From the Nevada Desert to the Big Apple...Anna of Ely Takes New York
In the summer of 2011, during the Triple B wild horse gather, a little bay foal was gathered and didn’t have a mother to care for her. At only three months old, she needed a caregiver to survive. Jeanne Nations, a wild horse lover, photographer and a partner with the BLM’s Ely District, stepped up to care for the orphaned foal. Little did the foal, named Anna, know what was in store for her life...
Anna was in Jeanne’s care for a year, and as she got older, the wild stallions that lived on the other side of Jeanne’s fence, started to take notice of her. In fact, on one particular day, they jumped the fence and went after her to join their band. Quickly jumping on their four-wheelers, Jeanne and her husband were able to chase off the suitors, but knew they had a challenge on their hands.
Jeanne’s friend Mary Peres came from New York to visit, and on one trip, Jeanne jokingly mentioned that Mary should adopt Anna, since Jeanne was having trouble with the neighboring wild stallions pursuing Anna.
“She’s gorgeous. . . one of the prettiest movers I’d seen,” said Mary, and took Jeanne up on her offer to adopt Anna.
Anna was boarded into a nicely air-conditioned trailer and traveled three days across the country to her new home at Seven Meadows Farm in Goshen, New York, 50 miles outside New York City. The farm offers boarding, lessons and training for all ages and experience levels. As she pranced out of her trailer into her new surroundings, Anna immediately became the princess of the barn, as the kids who ride at Seven Meadows heaped love all over her. She joined Sabio, Mary’s other mustang, and quickly fit right in.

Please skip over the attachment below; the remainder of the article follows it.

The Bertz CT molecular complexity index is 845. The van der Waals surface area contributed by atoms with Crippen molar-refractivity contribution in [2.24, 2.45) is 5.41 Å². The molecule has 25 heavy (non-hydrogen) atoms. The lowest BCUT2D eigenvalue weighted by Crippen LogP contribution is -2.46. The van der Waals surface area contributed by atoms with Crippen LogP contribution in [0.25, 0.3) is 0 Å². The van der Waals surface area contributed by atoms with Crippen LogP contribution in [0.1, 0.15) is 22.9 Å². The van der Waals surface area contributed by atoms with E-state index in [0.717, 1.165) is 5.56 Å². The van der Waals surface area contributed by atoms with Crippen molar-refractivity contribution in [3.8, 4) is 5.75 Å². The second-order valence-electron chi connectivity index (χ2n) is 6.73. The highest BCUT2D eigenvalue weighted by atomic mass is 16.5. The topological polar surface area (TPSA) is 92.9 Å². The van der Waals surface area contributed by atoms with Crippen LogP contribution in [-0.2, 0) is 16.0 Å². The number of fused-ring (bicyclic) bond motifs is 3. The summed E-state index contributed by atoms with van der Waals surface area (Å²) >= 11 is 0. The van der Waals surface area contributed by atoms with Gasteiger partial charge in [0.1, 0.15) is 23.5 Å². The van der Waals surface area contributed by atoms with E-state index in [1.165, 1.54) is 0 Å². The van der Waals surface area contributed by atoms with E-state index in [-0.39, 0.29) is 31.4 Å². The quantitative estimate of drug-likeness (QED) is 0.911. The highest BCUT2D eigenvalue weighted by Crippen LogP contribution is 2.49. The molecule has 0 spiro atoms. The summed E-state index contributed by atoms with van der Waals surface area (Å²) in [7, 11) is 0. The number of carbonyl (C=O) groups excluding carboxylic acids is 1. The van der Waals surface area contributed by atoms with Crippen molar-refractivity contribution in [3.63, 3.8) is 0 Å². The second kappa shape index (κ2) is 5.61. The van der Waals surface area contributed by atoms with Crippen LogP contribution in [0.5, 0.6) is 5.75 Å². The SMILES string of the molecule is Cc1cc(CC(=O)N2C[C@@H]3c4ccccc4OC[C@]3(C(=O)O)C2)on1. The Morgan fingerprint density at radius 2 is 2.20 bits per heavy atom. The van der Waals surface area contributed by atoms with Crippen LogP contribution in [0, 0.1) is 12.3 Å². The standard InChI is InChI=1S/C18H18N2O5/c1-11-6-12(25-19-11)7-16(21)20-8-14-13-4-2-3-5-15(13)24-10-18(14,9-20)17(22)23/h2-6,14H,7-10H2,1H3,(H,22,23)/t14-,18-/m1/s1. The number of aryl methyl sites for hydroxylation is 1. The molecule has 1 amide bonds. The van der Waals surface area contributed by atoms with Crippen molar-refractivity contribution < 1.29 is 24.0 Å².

“I have had thoroughbreds, quarter horses, warmbloods and minis, and I find the mustangs to be the most intelligent of all the horses,” said Mary. “They’re the most sure-footed with perfect hooves—the farrier only needs to trim them twice a year.”
Like Jeanne, Mary has become a real champion for the wild horses.
“I try to stress to people that they’re not really ‘wild’—they just need some patience and time,” said Mary.
To prove how great the mustangs are, and to encourage people to adopt them, she took Sabio to the Hampton Classic, one of the largest outdoor horse shows in the country.
Onlookers were shocked at his laid back demeanor.
As for Princess Anna’s future?
“She’ll be perfect as a children’s hunter horse out here,” said Mary.
Anna has officially ‘made it’ in the Big Apple!
Photos of Anna